The Bloomberg era has also had a profound impact on the city’s political culture. There’s a surplus of political hot air in New York, but our political muscles have atrophied in the past decade as the mayor’s money has muted dissent. For the past twelve years, there really hasn’t been a potent racial or ideological politics. Voter apathy has worsened, with just 26 percent bothering to show up in 2009.
Things might be about to change. The next mayor’s race will take place against a backdrop of economic anxiety the city hasn’t seen since the seventies. The scramble for votes might produce creative policy ideas and innovative coalition-building—or it might encourage a dispiritingly fragmented appeal to narrow ethnic and geographic bases. Voters aren’t paying much attention yet; some of the likely candidates are unwilling to admit they’re running, and none is fully prepared to roll out his or her own vision of a post-Bloomberg city. But the fight is on.
The real world can be stranger than an imagined one. At the El Caribe Country Club in Mill Basin, a trumpeter enters, dressed like a Medieval Times extra: floppy black beret, crimson-and-pale-blue cape, incongruous black wingtips. His horn, playing a tune that’s a combination of Renaissance Faire and post time at Aqueduct, startles the breakfast crowd. Thirty Brooklyn bank executives, religious leaders, and real-estate salesmen march in—plus one woman. The boys are being anointed “Kings of Kings County” by the publisher of a chain of community newspapers. The token girl, Christine Quinn, is Woman of the Year.
She has had a good one in many ways. Quinn, the highest-ranking openly gay elected official in the state, became a prominent part of Governor Andrew Cuomo’s successful springtime push to legalize same-sex marriage, scoring points with the network of donors behind the effort. Her odds of moving up from City Council speaker to mayor got a bigger boost when the 2013 front-runner, former congressman Anthony Weiner, destroyed his own political career with a sexting scandal. She has been pursuing Weiner’s outer-borough, white ethnic base ever since. In September, she hired Joel Benenson, the pollster who’d helped craft Weiner’s appeal to middle-class voters in the 2005 Democratic mayoral primary before helping elect Barack Obama president in 2008. “The Benenson hiring was interesting to me, because it says she’s definitely going after that Weiner vote, that Queens-Brooklyn Ed Koch vote,” a Democratic strategist says. “But how does Quinn tap into that Everywoman-Everyman vote while still being the favorite candidate of the Real Estate Board?”
Bloomberg’s vision of the city as a “luxury product” has dominated New York life.
Quinn’s best asset in trying to pull off that balancing act between being the candidate of the business community and of regular folks is her personality. One October morning, the red-haired 45-year-old sits down for coffee in a restaurant three blocks from City Hall and launches into a story about her favorite waiter at the Moonstruck Diner in Chelsea, part of the district Quinn represents in the City Council. She’s at once endearingly motherly and shrewdly sharp-elbowed, describing how the waiter gives her a reading on street-level opinion in his Jackson Heights neighborhood. “I’d love to think by 2013 the economy will be great and we’ll have tons of money in the budget,” she says. “There’s nothing to indicate a miraculous turnaround. So the race should be about who has real ideas to keep jobs, create jobs, to balance the budget in a way that keeps core services, a budget that’s honest and real that doesn’t make pie-in-the-sky promises.”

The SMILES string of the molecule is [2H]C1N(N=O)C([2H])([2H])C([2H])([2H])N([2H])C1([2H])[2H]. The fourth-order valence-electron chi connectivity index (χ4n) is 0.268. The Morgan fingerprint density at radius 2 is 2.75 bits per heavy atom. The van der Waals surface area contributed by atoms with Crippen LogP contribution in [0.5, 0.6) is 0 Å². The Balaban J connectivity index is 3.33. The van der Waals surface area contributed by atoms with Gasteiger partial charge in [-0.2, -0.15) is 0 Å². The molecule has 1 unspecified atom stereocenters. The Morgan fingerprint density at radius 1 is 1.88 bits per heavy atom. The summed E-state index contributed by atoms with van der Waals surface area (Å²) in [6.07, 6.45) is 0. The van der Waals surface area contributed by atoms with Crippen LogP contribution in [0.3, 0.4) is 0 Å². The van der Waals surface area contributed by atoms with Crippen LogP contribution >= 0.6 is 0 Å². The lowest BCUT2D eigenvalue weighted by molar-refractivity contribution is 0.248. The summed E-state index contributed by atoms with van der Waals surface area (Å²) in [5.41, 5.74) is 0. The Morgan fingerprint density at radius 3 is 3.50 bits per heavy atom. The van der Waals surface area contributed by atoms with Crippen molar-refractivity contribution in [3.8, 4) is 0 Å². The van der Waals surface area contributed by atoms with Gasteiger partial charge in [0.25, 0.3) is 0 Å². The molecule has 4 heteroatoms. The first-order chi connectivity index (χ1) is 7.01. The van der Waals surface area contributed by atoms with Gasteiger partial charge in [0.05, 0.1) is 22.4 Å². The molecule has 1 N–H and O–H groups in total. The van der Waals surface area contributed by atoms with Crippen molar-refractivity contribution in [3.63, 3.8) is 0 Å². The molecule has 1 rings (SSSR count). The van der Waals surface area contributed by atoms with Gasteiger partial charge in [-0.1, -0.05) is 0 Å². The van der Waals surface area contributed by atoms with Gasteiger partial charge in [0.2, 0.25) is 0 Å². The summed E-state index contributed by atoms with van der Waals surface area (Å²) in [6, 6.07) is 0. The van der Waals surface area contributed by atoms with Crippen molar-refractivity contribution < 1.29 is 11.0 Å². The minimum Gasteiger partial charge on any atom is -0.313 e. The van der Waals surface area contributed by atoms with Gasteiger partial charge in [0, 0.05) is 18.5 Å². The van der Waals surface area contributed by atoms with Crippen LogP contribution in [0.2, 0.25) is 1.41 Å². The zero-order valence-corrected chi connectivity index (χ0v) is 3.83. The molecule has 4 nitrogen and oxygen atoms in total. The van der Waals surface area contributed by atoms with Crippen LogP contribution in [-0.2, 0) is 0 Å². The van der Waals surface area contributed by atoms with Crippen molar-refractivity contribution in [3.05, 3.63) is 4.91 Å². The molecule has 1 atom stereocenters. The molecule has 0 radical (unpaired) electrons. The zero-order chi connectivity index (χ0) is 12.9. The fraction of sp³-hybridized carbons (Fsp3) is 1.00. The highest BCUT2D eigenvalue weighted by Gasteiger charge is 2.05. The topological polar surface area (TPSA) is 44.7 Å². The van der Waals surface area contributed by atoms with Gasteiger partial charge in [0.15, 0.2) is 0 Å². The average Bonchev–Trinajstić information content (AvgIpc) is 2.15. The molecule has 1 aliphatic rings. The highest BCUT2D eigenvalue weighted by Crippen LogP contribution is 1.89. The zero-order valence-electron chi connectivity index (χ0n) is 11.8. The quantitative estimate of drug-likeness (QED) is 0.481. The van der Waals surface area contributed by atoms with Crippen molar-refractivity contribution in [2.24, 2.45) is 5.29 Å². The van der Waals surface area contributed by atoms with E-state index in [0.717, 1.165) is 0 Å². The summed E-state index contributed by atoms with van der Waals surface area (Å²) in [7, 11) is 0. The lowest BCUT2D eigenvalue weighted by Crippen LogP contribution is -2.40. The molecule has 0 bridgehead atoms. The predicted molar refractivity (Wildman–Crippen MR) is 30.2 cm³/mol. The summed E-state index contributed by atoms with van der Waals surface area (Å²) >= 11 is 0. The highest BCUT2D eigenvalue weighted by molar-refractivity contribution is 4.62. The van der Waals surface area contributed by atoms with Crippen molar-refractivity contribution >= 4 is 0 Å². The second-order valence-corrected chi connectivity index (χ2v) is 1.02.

Quinn laughs loudly and curses fluently, but she can be a maddeningly cautious politician, claiming, for instance, that she still hasn’t made up her mind whether the “living wage” concept is a good or bad idea for New York. She’d like to see public schools add universal, full-day prekindergarten and reduce overcrowding but doesn’t envision any radical change of course. “I don’t think it’s worthwhile to spend a lot of time obsessing about the stats and how they’re manipulated,” Quinn says. “[The schools] are just not where they should be—period, end of conversation. Wholesale moving away from testing is not something that’s ever gonna happen. But you do want to give schools the ability to actually teach in a way that’s creative and gets the message across.” Quinn says she’d continue the NYPD’s controversial stop-and-frisk tactic but order the department to scrub from its files the names of citizens who haven’t been charged with a crime.
When and if her campaign becomes official, Quinn’s opponents will try to paint her as the mayor’s pet. “She’s in every picture with him,” a potential rival says. “The hurricane—why is the speaker of the City Council in the picture? Peter Vallone and Rudy Giuliani worked together, but Vallone wasn’t standing next to Giuliani at every event. And extending term limits—it was his idea, but she implemented it.” Quinn’s team comforts itself with poll numbers that show Bloomberg with a 57 percent approval rating among Democrats, even after the Cathie Black, snowstorm, and CityTime debacles. And Bloomberg fatigue may well be overrated, especially outside the city’s media-intelligentsia complex. “The perception in the business community is that Bloomberg has done a great job,” says Kevin Ryan, the co-founder of DoubleClick who now runs the Gilt Groupe luxury-goods website. “Although it’s easier to write about how things should be dramatically different, I don’t think that’s the case. The schools are a problem, but in the last twenty years, the quality of life has gotten better, crime has gotten better, the subway system is better. And we need to continue on that path.”